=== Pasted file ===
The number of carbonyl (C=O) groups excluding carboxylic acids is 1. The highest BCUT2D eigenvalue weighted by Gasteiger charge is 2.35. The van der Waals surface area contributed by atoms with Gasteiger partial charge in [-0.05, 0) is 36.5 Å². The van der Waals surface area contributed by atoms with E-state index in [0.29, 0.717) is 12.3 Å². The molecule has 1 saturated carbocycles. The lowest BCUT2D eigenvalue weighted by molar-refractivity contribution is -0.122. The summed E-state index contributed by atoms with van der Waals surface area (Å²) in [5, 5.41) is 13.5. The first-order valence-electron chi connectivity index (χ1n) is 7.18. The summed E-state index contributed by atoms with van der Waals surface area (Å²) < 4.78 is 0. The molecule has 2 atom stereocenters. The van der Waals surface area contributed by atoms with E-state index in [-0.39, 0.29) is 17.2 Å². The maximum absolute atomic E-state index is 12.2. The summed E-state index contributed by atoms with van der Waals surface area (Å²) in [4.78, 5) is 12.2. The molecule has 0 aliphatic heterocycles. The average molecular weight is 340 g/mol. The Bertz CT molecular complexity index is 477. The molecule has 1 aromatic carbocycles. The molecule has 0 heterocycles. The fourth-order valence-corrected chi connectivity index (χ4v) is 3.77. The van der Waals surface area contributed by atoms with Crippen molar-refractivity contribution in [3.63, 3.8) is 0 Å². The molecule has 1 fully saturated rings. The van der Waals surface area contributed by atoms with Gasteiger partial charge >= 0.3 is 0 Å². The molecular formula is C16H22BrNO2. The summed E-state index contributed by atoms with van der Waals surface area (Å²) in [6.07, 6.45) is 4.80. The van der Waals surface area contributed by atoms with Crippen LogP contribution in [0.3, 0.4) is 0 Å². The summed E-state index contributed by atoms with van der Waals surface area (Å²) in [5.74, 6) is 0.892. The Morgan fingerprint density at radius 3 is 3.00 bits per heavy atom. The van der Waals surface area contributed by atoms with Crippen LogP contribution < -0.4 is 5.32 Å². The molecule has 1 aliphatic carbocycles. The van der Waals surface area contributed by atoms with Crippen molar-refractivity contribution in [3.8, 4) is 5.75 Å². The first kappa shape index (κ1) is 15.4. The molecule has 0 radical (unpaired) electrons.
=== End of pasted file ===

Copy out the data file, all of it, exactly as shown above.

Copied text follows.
The number of carbonyl (C=O) groups excluding carboxylic acids is 1. The highest BCUT2D eigenvalue weighted by Gasteiger charge is 2.35. The van der Waals surface area contributed by atoms with Gasteiger partial charge in [-0.05, 0) is 36.5 Å². The van der Waals surface area contributed by atoms with E-state index in [0.29, 0.717) is 12.3 Å². The molecule has 1 saturated carbocycles. The lowest BCUT2D eigenvalue weighted by molar-refractivity contribution is -0.122. The summed E-state index contributed by atoms with van der Waals surface area (Å²) in [5, 5.41) is 13.5. The first-order valence-electron chi connectivity index (χ1n) is 7.18. The summed E-state index contributed by atoms with van der Waals surface area (Å²) < 4.78 is 0. The molecule has 2 atom stereocenters. The van der Waals surface area contributed by atoms with E-state index in [-0.39, 0.29) is 17.2 Å². The maximum absolute atomic E-state index is 12.2. The summed E-state index contributed by atoms with van der Waals surface area (Å²) in [4.78, 5) is 12.2. The molecule has 0 aliphatic heterocycles. The average molecular weight is 340 g/mol. The Bertz CT molecular complexity index is 477. The molecule has 1 aromatic carbocycles. The molecule has 0 heterocycles. The fourth-order valence-corrected chi connectivity index (χ4v) is 3.77. The van der Waals surface area contributed by atoms with Crippen molar-refractivity contribution in [3.63, 3.8) is 0 Å². The molecule has 1 fully saturated rings. The van der Waals surface area contributed by atoms with Gasteiger partial charge >= 0.3 is 0 Å². The molecular formula is C16H22BrNO2. The summed E-state index contributed by atoms with van der Waals surface area (Å²) in [6.07, 6.45) is 4.80. The van der Waals surface area contributed by atoms with Crippen LogP contribution in [0.3, 0.4) is 0 Å². The summed E-state index contributed by atoms with van der Waals surface area (Å²) in [5.74, 6) is 0.892. The Morgan fingerprint density at radius 3 is 3.00 bits per heavy atom. The van der Waals surface area contributed by atoms with Crippen LogP contribution < -0.4 is 5.32 Å². The molecule has 1 aliphatic carbocycles. The van der Waals surface area contributed by atoms with Crippen molar-refractivity contribution in [3.8, 4) is 5.75 Å². The first kappa shape index (κ1) is 15.4. The molecule has 0 radical (unpaired) electrons.